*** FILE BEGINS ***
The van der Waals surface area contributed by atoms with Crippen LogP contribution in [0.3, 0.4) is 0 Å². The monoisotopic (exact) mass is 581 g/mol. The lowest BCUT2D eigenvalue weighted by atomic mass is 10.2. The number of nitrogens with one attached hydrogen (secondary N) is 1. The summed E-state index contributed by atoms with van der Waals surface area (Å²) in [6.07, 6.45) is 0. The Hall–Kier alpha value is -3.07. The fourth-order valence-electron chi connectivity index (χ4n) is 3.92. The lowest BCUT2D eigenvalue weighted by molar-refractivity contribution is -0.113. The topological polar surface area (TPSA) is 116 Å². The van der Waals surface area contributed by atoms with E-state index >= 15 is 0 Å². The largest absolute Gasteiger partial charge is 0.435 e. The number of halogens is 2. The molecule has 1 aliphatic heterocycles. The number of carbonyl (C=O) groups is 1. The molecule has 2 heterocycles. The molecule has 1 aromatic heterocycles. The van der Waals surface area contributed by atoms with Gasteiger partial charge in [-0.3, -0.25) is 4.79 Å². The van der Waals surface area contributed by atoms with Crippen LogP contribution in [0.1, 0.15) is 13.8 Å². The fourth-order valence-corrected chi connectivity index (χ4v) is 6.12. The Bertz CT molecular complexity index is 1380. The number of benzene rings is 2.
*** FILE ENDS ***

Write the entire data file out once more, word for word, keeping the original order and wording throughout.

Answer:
The van der Waals surface area contributed by atoms with Crippen LogP contribution in [0.3, 0.4) is 0 Å². The monoisotopic (exact) mass is 581 g/mol. The lowest BCUT2D eigenvalue weighted by atomic mass is 10.2. The number of nitrogens with one attached hydrogen (secondary N) is 1. The summed E-state index contributed by atoms with van der Waals surface area (Å²) in [6.07, 6.45) is 0. The Hall–Kier alpha value is -3.07. The fourth-order valence-electron chi connectivity index (χ4n) is 3.92. The lowest BCUT2D eigenvalue weighted by molar-refractivity contribution is -0.113. The topological polar surface area (TPSA) is 116 Å². The van der Waals surface area contributed by atoms with E-state index >= 15 is 0 Å². The largest absolute Gasteiger partial charge is 0.435 e. The number of halogens is 2. The molecule has 1 aliphatic heterocycles. The number of carbonyl (C=O) groups is 1. The molecule has 2 heterocycles. The molecule has 1 aromatic heterocycles. The van der Waals surface area contributed by atoms with Gasteiger partial charge in [-0.3, -0.25) is 4.79 Å². The van der Waals surface area contributed by atoms with Crippen LogP contribution in [0.1, 0.15) is 13.8 Å². The fourth-order valence-corrected chi connectivity index (χ4v) is 6.12. The Bertz CT molecular complexity index is 1380. The number of benzene rings is 2.